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Financing: Tips and Information for Purchasing a Car

Research Before You Buy

Compare vehicle prices. Once consumers learn the loan amount for which they can be approved for financing, they may check out sources such as newspapers, television, the Internet and word of mouth. Car dealerships may change their offers daily depending on the market. Many dealers are willing to negotiate if the consumer knows exactly how much they intend to spend. Although many ads offer good deals, some are too good to be true. Consumers should be realistic about prices for new cars; it would be helpful to read our page on Deceptive Car Advertising before making a final decision.

Compare financing rates. Consumers may check the Internet, call various lenders and explore opportunities in printed ads and television to see what interest rates and financing terms are available. These factors may vary widely from week to week depending on sales, the local market, and a consumer's credit. A good place to start is with a lending institution with which a consumer already has a relationship, such as a bank, credit union, or mortgage lender. Even if a consumer's credit is not perfect, an institution familiar with that consumer's history may be willing to lend money to purchase a vehicle at a reasonable interest rate.

Payment. Consumers should assess their monthly income and budget to determine how much they can afford to pay per month and the total loan amount that could be approved for financing. The Internet offers many websites which contain monthly and yearly payment calculators to assist in figuring these amounts.

Credit. It is important for consumers to see their credit reports before the dealers see their reports. Consumers may seek to influence the dealer's credit determination by taking steps to correct any inaccurate negative information. Please see our page on Credit Repair to learn how to correct inaccurate negative information.

Spot Financing. This is when the consumer takes possession of the vehicle conditioned on obtaining financing for it. The "sale" may not be final even though the dealer has congratulated the consumer on the purchase and has made verbal statements leading the consumer to believe that the proposed sale is final. During the time period (which should not exceed a reasonable amount of time) when financing is being finalized, any trade-in brought in by the consumer should not be sold, there should be no charge to the buyer if financing fails, and the dealer should refund all deposits. Spot financing is a convenience that allows consumers to take cars home before financing is approved; however, abuses of spot financing business practices can lead to problems and losses for consumers. If the consumer believes that financing has been approved at a certain interest rate, price or term, but is later told that they can only qualify for financing at a substantially higher interest rate, many consumers feel pressured into agreeing to the more expensive rate. The consumer has the choice to return the vehicle and reject the new terms, and does not have to accept the higher interest rate.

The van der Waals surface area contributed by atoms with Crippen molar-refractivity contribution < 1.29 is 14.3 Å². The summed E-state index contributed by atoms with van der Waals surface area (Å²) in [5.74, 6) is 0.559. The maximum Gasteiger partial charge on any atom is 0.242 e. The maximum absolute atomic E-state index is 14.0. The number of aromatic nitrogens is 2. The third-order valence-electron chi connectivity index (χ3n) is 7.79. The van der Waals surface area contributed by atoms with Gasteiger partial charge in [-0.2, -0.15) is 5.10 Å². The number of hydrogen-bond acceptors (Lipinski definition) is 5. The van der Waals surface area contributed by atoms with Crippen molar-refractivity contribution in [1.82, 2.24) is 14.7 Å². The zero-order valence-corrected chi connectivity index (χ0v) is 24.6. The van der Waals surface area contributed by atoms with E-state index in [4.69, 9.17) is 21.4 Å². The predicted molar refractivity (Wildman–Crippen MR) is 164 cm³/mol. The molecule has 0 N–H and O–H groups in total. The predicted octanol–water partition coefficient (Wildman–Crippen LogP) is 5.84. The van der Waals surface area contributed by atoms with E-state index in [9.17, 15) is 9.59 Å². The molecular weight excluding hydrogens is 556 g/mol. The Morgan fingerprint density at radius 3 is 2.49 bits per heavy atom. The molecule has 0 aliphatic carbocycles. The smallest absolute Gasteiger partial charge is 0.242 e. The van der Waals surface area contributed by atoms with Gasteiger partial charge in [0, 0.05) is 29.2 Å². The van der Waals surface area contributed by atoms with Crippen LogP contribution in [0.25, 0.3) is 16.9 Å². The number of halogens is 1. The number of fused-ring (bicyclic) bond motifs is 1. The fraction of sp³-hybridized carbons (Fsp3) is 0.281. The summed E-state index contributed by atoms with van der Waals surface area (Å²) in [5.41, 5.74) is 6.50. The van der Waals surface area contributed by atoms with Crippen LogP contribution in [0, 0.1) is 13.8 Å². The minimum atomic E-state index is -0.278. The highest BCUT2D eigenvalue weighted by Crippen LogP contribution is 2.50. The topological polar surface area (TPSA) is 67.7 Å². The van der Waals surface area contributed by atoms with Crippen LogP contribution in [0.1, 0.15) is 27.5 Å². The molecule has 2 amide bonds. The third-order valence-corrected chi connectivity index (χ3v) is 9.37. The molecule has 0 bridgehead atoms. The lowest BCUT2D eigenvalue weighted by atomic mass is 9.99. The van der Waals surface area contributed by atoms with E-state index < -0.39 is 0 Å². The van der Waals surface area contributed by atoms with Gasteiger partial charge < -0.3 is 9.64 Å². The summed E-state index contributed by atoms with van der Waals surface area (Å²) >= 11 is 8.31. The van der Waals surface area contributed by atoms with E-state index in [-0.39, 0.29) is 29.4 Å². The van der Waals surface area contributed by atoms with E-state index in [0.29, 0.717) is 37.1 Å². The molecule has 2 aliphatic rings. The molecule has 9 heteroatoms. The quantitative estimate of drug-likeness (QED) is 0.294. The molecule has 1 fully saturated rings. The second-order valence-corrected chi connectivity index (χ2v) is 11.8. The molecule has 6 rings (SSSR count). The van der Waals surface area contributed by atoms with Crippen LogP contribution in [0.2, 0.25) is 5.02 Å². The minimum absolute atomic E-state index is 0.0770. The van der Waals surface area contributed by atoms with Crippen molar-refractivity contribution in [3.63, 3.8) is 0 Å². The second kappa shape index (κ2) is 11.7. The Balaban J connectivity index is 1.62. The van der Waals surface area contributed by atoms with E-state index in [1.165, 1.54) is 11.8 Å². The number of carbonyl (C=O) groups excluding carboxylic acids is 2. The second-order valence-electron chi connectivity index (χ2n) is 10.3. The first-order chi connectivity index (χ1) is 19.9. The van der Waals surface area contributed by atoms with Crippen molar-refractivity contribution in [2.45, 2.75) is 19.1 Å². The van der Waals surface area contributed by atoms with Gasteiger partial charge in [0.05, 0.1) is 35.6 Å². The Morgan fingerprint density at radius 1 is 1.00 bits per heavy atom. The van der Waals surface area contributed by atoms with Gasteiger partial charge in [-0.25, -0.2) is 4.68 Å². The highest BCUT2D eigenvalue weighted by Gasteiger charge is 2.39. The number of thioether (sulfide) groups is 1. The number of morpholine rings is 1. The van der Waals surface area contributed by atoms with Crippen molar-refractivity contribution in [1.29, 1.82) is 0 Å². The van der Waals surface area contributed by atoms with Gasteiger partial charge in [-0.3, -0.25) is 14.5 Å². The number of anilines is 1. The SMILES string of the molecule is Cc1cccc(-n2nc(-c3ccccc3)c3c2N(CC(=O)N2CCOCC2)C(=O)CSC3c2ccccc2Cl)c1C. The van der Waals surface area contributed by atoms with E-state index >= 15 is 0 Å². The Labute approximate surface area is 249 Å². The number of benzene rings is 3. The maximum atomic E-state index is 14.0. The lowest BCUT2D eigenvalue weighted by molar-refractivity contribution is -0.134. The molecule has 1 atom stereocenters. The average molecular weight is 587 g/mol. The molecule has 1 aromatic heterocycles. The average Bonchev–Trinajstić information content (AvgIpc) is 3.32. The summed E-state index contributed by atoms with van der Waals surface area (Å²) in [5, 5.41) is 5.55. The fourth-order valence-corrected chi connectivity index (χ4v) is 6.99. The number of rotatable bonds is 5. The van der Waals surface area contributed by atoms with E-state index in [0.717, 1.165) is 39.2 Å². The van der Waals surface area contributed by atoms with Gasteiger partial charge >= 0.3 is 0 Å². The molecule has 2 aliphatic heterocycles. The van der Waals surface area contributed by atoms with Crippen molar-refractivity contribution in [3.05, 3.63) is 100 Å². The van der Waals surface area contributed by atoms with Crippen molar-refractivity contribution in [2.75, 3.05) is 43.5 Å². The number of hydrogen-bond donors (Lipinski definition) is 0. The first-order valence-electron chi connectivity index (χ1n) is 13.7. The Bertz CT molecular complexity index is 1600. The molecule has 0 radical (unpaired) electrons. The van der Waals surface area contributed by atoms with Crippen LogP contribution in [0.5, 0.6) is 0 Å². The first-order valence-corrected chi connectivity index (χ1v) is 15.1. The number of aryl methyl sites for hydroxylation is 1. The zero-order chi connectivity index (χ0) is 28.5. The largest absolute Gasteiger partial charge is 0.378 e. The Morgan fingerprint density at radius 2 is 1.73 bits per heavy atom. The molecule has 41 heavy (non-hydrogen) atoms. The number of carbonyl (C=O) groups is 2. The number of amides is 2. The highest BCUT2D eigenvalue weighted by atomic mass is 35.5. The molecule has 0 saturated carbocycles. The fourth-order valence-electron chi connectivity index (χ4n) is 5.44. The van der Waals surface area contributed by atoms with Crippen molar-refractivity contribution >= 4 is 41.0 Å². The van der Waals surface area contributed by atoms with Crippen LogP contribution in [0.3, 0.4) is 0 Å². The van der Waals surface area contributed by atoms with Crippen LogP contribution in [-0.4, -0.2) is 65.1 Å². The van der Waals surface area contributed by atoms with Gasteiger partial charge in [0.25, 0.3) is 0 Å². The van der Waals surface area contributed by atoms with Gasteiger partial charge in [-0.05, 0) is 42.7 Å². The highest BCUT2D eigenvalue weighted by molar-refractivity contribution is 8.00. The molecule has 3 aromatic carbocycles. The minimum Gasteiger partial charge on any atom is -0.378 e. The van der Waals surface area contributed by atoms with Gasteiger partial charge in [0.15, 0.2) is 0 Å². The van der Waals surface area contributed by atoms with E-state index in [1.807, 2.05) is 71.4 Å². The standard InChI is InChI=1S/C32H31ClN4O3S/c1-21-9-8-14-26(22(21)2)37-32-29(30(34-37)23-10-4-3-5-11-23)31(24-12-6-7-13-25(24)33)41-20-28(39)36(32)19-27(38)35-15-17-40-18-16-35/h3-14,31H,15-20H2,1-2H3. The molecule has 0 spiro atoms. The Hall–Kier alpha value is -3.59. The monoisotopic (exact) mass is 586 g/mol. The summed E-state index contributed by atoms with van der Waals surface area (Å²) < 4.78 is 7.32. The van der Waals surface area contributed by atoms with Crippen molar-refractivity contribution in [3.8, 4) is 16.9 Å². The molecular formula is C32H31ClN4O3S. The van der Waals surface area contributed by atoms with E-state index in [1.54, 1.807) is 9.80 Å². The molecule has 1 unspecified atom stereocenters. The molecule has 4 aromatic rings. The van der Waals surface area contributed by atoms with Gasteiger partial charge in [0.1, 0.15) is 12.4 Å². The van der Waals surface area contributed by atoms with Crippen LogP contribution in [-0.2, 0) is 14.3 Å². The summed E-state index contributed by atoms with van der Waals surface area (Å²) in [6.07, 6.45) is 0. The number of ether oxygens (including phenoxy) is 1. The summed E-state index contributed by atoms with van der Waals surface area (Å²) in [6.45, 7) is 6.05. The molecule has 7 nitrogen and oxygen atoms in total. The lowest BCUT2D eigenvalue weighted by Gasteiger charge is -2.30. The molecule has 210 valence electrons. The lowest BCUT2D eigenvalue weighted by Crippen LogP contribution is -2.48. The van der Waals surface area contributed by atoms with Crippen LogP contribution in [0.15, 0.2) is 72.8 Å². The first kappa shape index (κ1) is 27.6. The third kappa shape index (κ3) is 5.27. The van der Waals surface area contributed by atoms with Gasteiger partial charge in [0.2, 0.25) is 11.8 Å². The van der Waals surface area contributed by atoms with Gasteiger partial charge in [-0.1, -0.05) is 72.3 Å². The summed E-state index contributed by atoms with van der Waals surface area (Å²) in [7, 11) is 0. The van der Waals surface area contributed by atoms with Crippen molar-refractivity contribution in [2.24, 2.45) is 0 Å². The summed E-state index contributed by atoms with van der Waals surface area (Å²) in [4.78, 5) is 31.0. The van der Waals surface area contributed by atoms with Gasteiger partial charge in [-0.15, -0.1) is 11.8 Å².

Note: Spot financing is also referred to as "spot delivery" and although the practice is legal in Tennessee, it is subject to many considerations. There should be some documentation presented to the customer which addresses these matters in some detail. The consumer should read such documentation carefully prior to signing and be clear on what responsibilities they may assume from making such agreements. Also, it is an unfair and deceptive practice for dealers to make oral statements which mislead the consumer to believe that the sale is final before financing is completely finalized.

Terms to Know:

(In general, these terms must be disclosed in writing to the buyer.)

Truth in Lending Act (TILA). This is the federal law which requires that the creditor (bank or dealer) give the consumer a written disclosure of the terms of the deal before they sign the contract.

MSRP. This stands for Manufacturer's Suggested Retail Price. It is the price at which negotiations usually begin. The dealer can sell the car for any price they believe is necessary to make a profit, sometimes far greater than the MSRP.

Credit Life Insurance. Optional insurance which pays the monthly payment if a consumer is disabled or the entire remaining balance if the consumer dies. Financing cannot be conditioned on a consumer's purchase of credit life insurance.

GAP. Guaranteed Auto Protection insurance pays any remaining amounts owed on the vehicle in the event of destruction or theft if the regular insurance will not cover it.

APR. The Annual Percentage Rate is the cost of credit for one year.

Assignee. The entity (bank, credit union, finance company) who purchases a consumer's contract from the dealer. The consumer is responsible for making payments to the assignee.

Buying a new car can be exciting but if consumers have a problem with the purchase of a vehicle, they may contact the Motor Vehicle Commission at (615) 741-2711 or the Division of Consumer Affairs.